Spatial variability of sedimentological properties in a large Siberian lake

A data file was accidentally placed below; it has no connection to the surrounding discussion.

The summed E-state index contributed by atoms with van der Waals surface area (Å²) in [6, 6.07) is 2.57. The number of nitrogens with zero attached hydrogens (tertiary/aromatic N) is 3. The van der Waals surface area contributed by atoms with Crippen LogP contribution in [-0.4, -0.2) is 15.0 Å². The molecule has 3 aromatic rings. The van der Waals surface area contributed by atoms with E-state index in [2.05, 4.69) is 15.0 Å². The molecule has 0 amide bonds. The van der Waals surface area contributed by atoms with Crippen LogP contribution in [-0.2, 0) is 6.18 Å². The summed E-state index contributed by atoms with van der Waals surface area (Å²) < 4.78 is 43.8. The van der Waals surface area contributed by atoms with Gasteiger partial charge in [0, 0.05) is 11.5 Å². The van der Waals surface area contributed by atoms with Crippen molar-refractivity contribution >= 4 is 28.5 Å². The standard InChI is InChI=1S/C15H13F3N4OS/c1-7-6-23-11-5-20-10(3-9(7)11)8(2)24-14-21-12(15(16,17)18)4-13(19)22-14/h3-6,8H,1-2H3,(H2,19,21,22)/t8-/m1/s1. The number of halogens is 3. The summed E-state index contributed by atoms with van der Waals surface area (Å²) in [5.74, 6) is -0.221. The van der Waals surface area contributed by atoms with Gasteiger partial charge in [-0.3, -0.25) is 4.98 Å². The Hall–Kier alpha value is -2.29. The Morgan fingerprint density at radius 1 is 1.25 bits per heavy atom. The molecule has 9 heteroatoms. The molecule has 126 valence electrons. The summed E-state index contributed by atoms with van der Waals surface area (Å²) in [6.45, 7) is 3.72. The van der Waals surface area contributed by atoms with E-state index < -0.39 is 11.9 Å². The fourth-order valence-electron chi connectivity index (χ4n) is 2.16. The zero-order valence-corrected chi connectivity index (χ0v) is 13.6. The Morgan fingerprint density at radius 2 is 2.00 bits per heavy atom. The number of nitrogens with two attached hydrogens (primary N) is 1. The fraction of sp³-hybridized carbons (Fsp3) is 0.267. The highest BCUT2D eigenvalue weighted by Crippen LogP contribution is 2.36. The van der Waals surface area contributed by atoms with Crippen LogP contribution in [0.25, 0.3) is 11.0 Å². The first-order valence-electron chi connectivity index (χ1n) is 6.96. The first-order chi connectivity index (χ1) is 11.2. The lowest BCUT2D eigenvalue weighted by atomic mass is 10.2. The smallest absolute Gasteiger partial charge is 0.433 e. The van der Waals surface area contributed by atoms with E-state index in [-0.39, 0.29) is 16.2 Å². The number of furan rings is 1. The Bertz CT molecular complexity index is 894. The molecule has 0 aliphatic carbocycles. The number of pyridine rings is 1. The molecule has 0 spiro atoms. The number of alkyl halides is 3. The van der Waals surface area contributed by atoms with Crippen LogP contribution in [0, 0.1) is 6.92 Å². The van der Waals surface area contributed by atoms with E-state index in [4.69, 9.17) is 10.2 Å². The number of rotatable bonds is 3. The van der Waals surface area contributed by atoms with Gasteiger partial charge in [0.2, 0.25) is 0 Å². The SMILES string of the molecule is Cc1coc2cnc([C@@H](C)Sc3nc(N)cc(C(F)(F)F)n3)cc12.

The analysis of spatial variability of lake sediment properties in Lake Lama, Central Siberia is presented. The aims were to characterize the spatial structure in lake sediment composition, to determine major spatial patterns of sediment properties by calculating estimates at locations where no samples were available, and to assess the main processes determining these patterns. Sediment properties were measured at 71 spatially distributed locations in the lake, comprising particle size distribution, biogeochemical properties such as total organic carbon, total nitrogen or stable carbon isotopes, as well as geochemical distribution of major and trace elements. Spatial analysis consisted of a principal components analysis and, subsequently, calculation and modelling of variograms to describe the spatial structure in the data as well as determination of spatial estimates using block-kriging to map spatial structure. The results showed that particle size, biogenic silica, CaO, 13Corg, Zr and TOC/TN ratio were a major source of variability in sediment properties and, thus, dominate the sediment structure in Lake Lama. Major anomalies occurred near river inlets, depending on river size and its position as well as slope of the river bed. Other anomalies were associated with water depths, morphology of the lake basins, and wind-induced currents and re-suspension in the shallow part of the western basin. The spatial structure in sediment properties indicate that several processes act at different spatial scales. Moreover, there was a considerable amount of smallscale variability that could not be quantified due to sampling design. The results showed that heterogeneity in lake sediment composition is a main characteristic of large lake systems, and must be taken into account, especially in paleolimnological and environmental applications.